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Define a finite set of polynomials over a field $K$ to cover $K$ if the images of the polynomials, viewed as functions from $K$ to itself, have union the whole set.

Define a minimal cover to be a finite set of polynomials that cover a field, but such that no proper subset covers that field.

Can you classify all minimal covers of $\mathbb Q_p$?

A minimal cover of a number field must consist of just a single, linear polynomial. Indeed, for most $y$, for each polynomial $f$ in the set, $f(x)-y$ is an irreducible polynomial in $x$ by Hilbert irreducibility. $y$ is in the image of some $f$ so some irreducible polynomial $f(x)-y$ has a root, so is linear, so $f(x)$ is linear. A single linear polynomial covers the set so no other polynomials are needed. This is a special case of this argument.

This does not hold in $\mathbb Q_p$. This is because $\mathbb Q_p^\times/\left(\mathbb Q_p^\times\right)^n$ is finite, so if $S$ is a set of coset representatives for $\mathbb Q_p^\times/\left(\mathbb Q_p^\times\right)^n$, then $\{ s x^n | s \in S\}$ is a finite set of nonlinear polynomials that cover $f$. It is also a minimal cover.

Is this the only kind of minimal cover of $\mathbb Q_p$, up to translation and other obvious things?

The only result I have in this direction is that if you take a cover of $\mathbb Q_p$, the leading terms of all the polynomials also cover $\mathbb Q_p$. This is because every coset of $\left(\mathbb Q_p^\times\right)^n$ (where $n$ is a multiple of the degree of each polynomial) has elements which are very large in the $p$-adic norm, and when $f(x)$ is very large in the $p$-adic norm $x$ must be very large, and when $x$ is very large, the terms other than the leading term do not change what coset $f(x)$ is in, so there must be one polynomial whose leading term can reach each coset.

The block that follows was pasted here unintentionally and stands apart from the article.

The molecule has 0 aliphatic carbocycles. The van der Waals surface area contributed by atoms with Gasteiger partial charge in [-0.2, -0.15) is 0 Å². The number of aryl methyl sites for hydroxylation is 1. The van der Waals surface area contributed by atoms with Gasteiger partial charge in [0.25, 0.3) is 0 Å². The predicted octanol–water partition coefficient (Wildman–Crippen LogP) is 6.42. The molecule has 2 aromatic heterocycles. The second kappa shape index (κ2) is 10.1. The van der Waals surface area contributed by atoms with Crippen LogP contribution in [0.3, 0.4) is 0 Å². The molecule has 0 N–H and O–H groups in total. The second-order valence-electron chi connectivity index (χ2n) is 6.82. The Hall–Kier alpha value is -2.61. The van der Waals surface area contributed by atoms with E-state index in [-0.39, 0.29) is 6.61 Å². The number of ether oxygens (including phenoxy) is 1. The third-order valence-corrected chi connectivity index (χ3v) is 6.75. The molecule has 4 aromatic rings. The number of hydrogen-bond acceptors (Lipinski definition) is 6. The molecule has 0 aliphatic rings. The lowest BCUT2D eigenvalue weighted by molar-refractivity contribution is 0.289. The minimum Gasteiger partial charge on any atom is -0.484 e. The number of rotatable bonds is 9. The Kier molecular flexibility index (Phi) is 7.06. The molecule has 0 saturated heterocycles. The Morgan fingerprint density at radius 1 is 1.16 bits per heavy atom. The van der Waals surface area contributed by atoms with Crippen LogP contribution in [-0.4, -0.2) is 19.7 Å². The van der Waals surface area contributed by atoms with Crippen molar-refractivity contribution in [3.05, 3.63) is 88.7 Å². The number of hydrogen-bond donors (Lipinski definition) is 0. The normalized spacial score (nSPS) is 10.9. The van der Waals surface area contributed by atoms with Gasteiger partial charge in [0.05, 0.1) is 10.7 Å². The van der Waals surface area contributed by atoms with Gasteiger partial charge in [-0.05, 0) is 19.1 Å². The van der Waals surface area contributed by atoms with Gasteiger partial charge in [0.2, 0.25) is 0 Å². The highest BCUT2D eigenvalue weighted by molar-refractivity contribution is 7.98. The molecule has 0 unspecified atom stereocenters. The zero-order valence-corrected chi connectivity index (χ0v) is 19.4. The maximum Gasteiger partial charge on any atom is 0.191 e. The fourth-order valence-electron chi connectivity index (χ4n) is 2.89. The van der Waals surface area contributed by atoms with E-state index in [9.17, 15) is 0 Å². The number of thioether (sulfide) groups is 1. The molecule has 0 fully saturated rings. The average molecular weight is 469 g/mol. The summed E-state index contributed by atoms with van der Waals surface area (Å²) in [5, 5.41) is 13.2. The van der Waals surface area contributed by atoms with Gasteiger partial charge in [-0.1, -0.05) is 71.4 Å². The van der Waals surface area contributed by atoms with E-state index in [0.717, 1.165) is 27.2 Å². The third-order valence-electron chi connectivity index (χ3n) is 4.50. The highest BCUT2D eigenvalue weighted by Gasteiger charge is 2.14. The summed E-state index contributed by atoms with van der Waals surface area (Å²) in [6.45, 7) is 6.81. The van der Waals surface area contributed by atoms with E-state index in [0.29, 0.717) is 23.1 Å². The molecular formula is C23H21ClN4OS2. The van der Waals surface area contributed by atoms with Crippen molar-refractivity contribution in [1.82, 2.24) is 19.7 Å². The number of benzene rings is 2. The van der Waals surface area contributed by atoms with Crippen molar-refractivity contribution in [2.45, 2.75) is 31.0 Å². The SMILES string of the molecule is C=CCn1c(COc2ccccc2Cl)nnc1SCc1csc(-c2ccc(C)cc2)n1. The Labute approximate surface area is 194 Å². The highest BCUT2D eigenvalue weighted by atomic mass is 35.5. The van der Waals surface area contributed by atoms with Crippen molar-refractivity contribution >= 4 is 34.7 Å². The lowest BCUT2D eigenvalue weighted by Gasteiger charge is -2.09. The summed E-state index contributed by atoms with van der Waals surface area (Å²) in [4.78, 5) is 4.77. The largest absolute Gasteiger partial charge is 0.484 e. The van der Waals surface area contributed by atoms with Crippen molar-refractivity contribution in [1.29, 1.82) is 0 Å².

A vaguely related question:

What interesting fields, other than finite extensions of $\mathbb Q_p$, admit nontrivial/interesting minimal covers?

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If there are positive examples $f(X)$ to the MO-question at mathoverflow.net/questions/6820/…, then there would exist quite bizarre minimal covers of length $2$ of the form $f(X)$, $f(X+c)$ over some weird fields. – Peter Mueller Nov 15 '12 at 13:26
    
No, there are many finite covers. There is a converse to the result you mention: if a set of polynomials $f_i$ is such that their leading terms form a cover, then the $f_i$ cover all elements outside a bounded set $S$ of $\mathbf{Q}_p$. (Easy application of Hensel's lemma, which I think you also used to prove your result.) The remaining set $S$ can just be covered with any non-constant $f$ together with a finite number of its translates. (Again using a version of Hensel: for any polynomial $f \in \mathbf{Q}_p[x]$ and any $x_0$ with $f'(x_0)\neq 0$, $f$ is a local homeomorphism around $x_0$.) – René Nov 16 '12 at 1:50
    
An example: one verifies that $x^2+1, 2x^2+1, 3x^2+1$ and $6x^2+1$ cover $\mathbf{Q}_3 \setminus \mathbf{Z}_3$. Now since $x^5$ contains $1 + \mathbf{Z}_3$ and $2 + \mathbf{Z}_3$, a cover of $\mathbf{Q}_3$ is given by $\{ x^2+1, 2x^2+1, 3x^2+1, 6x^2+1 , x^5, x^5+1 \}$. – René Nov 16 '12 at 2:04
    
The first four cover $\mathbb Q_3$: first subtract 1, then factor, but it's easy to massage it to create an actual gap. I think that pretty much kills the problem. – Will Sawin Nov 16 '12 at 2:21

In your example covering is an almost partition (the only common point is $0$). If you allow overlapping, covers can be rather complicated. For exmaple, in $\mathbb Q_5$: $$ x^2, \ 2x^2, \ x^3, \ 5x^6, \ 2\cdot 5x^6, \ 5^5x^6, \ 2\cdot 5^5x^6. $$

Now I will describe monomial minimal covering. We assume $p>2$. If we have monomial minimal covering $\{a_1x^{n_1}, \dots, a_kx^{n_k}\}$, then we should check covering only on $\mathbb Q^*_p/(\mathbb Q^*_p)^D$, where $D=lcm(n_1, \dots, n_k)$. Since $$\mathbb Q^*_p=\mathbb Z\times C_{p-1}\times \mathbb Z_p,$$ then $$\tag{1} \mathbb Q^*_p/(\mathbb Q^*_p)^D=C_D\times C_{gcd(D, p-1)}\times C_{p^{v_p(D)}}. $$ Analogously, image of $x^n$ in this group is a subgroup of the form $$C_n\times C_{gcd(n, p-1)}\times C_{p^{v_p(n)}},$$ Where every factor is a subgroup of the corresponding factor in (1). If we interesting in image of $ax^n$, then it is a coset of corresponding subgroup. Now we have pure combinatorial question about covering group of cosets of special forms. If we see on first factor (which determines what occurs in the other two) then we can see classical combinatorial question: cover vertices of regular $D$-gon by smaller regular polygons. In my example, I cover 6-gon by 3-gon, 2-gon (i.e. diametr) and two 1-gons (i.e. vertices).

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